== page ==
Endogenous sex hormones and the risk of prostate cancer: A prospective study
Article first published online: 2 JAN 2008
Copyright © 2008 Wiley-Liss, Inc.
International Journal of Cancer
Volume 122, Issue 10, pages 2345–2350, 15 May 2008
How to Cite
Weiss, J. M., Huang, W.-Y., Rinaldi, S., Fears, T. R., Chatterjee, N., Hsing, A. W., Crawford, E. D., Andriole, G. L., Kaaks, R. and Hayes, R. B. (2008), Endogenous sex hormones and the risk of prostate cancer: A prospective study. Int. J. Cancer, 122: 2345–2350. doi: 10.1002/ijc.23326
- Issue published online: 17 MAR 2008
- Article first published online: 2 JAN 2008
- Manuscript Accepted: 8 NOV 2007
- Manuscript Received: 17 OCT 2007
- Intramural Research Program of the NIH, National Cancer Institute
- sex hormone- binding globulin;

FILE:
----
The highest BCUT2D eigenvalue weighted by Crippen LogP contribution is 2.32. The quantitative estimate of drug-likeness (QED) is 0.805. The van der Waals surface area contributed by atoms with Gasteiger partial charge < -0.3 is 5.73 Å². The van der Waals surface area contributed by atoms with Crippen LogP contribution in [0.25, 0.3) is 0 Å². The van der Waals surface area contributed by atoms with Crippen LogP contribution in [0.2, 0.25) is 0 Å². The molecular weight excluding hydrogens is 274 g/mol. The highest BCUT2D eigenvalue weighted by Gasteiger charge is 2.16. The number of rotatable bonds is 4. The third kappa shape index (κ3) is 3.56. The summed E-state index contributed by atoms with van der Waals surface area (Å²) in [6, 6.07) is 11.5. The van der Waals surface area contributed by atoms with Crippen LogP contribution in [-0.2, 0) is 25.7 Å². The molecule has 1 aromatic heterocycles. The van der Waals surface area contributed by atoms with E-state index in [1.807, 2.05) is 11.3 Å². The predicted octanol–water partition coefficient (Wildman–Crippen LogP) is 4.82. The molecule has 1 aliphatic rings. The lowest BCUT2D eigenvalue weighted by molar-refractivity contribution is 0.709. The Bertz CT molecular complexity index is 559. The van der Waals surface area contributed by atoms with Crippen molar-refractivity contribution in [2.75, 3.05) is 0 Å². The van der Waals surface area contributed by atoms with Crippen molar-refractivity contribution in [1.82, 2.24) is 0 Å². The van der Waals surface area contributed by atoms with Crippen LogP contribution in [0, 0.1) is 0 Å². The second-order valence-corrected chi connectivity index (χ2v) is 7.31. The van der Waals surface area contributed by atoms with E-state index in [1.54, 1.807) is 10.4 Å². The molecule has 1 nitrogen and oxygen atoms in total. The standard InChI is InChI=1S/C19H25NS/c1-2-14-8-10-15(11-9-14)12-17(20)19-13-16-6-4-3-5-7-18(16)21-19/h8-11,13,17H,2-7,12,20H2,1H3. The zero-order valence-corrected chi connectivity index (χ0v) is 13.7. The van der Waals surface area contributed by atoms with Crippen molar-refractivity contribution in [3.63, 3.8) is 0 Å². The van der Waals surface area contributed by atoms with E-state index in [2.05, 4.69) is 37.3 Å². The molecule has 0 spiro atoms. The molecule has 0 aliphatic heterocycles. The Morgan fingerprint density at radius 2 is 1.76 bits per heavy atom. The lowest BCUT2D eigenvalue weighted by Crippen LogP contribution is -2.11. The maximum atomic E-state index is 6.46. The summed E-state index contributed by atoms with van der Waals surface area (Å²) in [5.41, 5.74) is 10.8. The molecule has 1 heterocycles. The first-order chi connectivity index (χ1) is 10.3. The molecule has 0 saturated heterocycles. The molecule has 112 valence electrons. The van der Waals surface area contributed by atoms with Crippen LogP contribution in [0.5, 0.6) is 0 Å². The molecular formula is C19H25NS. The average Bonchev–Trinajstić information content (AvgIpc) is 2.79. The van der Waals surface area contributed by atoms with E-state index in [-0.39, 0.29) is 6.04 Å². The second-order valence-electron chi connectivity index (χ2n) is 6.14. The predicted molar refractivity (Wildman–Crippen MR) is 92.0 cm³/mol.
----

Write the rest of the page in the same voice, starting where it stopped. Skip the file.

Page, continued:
Sex steroid hormones influence prostate development and maintenance through their roles in prostate cellular proliferation, differentiation and apoptosis. Although suspected to be involved in prostate carcinogenesis, an association between circulating androgens and prostate cancer has not been clearly established in epidemiologic studies. We conducted a nested case-control study with prospectively collected samples in the Prostate, Lung, Colorectal and Ovarian (PLCO) Cancer Screening Trial, to examine associations of prostate cancer with androstenedione (Δ4-A), testosterone (T), sex hormone-binding globulin (SHBG) and 3α-androstanediol glucuronide (3α-diolG). A total of 727 incident Caucasian prostate cancer cases (age ≥ 65 years, N = 396) and 889 matched controls were selected for this analysis. Overall, prostate cancer risks were unrelated to serum T, estimated free and bioavailable T, and SHBG; however, risks increased with increasing T:SHBG ratio (ptrend = 0.01), mostly related to risk in older men (≥65 years, ptrend = 0.001), particularly for aggressive disease [highest versus lowest quartile: odds ratio (OR) 2.76, 95% confidence interval (CI) 1.50–5.09]. No clear patterns were noted for Δ4-A and 3α-diolG. In summary, our large prospective study did not show convincing evidence of a relationship between serum sex hormones and prostate cancer. T:SHBG ratio was related to risk in this older population of men, but the significance of this ratio in steroidal biology is unclear. © 2008 Wiley-Liss, Inc.